Each Sunday at the Village Church we ask people who are celebrating birthdays to come forward and let us help them celebrate. Last Sunday Bentley raced up and took his place. We’re pretty sure he was celebrating his ninth birthday.
It's hard to keep track since Bentley celebrates his birthday every week. He is always first in the birthday line. This Sunday he was. Last Sunday too, and the Sunday before that. He stands ramrod straight, arms firmly folded across his chest, face stoic, and almost dares us not to celebrate him. So we do. We sing “Happy Birthday” to him every week.
Pastor Eric asks the celebrants their age. When it’s his turn, Bentley bellows into the microphone, “I’m 9!” He stands patiently, waiting for the words of the song to waft over him. Only then does he finally break into a smile. The boy loves to celebrate his birthday—every week.
The Village Church does a great job celebrating birthdays and other significant events like anniversaries or first days back to school. We’re masters at singing “Happy Birthday.” We’ve made a rule: If you bring dessert, we'll sing for you. But you have to bring dessert or no one will notice. We're not picky—anything sweet will do.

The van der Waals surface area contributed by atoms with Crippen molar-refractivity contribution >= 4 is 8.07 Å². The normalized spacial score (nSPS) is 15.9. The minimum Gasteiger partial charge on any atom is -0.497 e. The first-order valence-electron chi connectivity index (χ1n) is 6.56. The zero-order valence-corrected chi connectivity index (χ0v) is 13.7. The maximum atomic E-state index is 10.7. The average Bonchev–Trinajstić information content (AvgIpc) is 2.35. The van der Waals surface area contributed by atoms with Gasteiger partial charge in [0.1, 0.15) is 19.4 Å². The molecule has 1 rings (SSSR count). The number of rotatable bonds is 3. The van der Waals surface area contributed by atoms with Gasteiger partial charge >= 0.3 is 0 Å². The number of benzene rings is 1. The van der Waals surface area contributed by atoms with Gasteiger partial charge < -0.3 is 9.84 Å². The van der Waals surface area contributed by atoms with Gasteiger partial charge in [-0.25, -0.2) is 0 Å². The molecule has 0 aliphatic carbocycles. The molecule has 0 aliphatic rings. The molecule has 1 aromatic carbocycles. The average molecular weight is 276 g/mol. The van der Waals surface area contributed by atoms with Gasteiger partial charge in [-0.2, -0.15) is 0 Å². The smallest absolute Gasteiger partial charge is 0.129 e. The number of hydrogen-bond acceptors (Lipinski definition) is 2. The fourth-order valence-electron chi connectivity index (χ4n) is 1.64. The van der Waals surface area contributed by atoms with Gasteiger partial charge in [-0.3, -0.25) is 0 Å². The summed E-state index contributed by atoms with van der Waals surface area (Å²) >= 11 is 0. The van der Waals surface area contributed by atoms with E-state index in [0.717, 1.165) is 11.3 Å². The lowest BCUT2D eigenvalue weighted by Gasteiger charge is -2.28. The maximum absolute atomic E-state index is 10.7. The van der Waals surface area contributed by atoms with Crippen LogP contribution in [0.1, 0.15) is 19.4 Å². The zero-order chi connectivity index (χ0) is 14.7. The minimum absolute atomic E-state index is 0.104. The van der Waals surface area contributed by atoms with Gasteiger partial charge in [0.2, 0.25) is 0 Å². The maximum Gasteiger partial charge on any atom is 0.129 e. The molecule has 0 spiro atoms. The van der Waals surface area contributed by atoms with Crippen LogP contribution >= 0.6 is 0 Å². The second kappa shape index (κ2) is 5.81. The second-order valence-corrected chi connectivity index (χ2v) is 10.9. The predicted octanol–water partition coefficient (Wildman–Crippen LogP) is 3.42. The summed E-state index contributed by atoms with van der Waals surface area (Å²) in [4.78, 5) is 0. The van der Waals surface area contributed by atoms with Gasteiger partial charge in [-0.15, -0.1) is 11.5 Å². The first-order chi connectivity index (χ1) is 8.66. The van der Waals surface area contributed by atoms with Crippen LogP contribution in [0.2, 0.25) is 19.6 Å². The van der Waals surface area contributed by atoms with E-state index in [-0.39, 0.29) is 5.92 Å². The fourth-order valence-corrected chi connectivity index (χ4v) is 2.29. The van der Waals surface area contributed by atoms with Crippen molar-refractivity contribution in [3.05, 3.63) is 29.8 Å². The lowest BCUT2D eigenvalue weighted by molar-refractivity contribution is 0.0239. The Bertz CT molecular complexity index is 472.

There is one other requirement, of course—no organization ever makes just one rule. The second rule is you have to answer Eric honestly when he asks your age. That’s hard for many adults. Shy people and those pretending to be younger struggle. We’re OK with that, but rules are rules. Bentley doesn’t care. He’s proud to be 9, and he’s thrilled everyone knows it.
Do we ever celebrate! The band strikes up and people stomp and cheer and deliver the most raucous rendition of the birthday song you’ve ever heard. There’s dancing and woo-hooing. You can wallow in the love. Bentley soaks it in—every week.
Bentley knows how to celebrate. He knows how to be the center of attention and how to bask in the love of others. He savors God’s goodness.
I, on the other hand, most often don’t dare celebrate. I wonder what people will think. I worry about pridefulness, or that it might be humiliating. Bentley gives no thought to these concerns. He just celebrates—often.
I recently celebrated 20 years of being ordained. But I didn't really. I stuffed my longing to be celebrated. I ignored it and moved on. Who cares about a mere 20 years of ordination? It’s no big deal.
But on Sunday I watched Bentley celebrate his birthday for the umpteenth time. I noted his audacious assumption that he is worth celebrating. He is. I think maybe I should go buy a bag of Oreos, run up front, shout my name into the microphone, and tell folks I’m celebrating 20 years of ordination. Let them sing over me.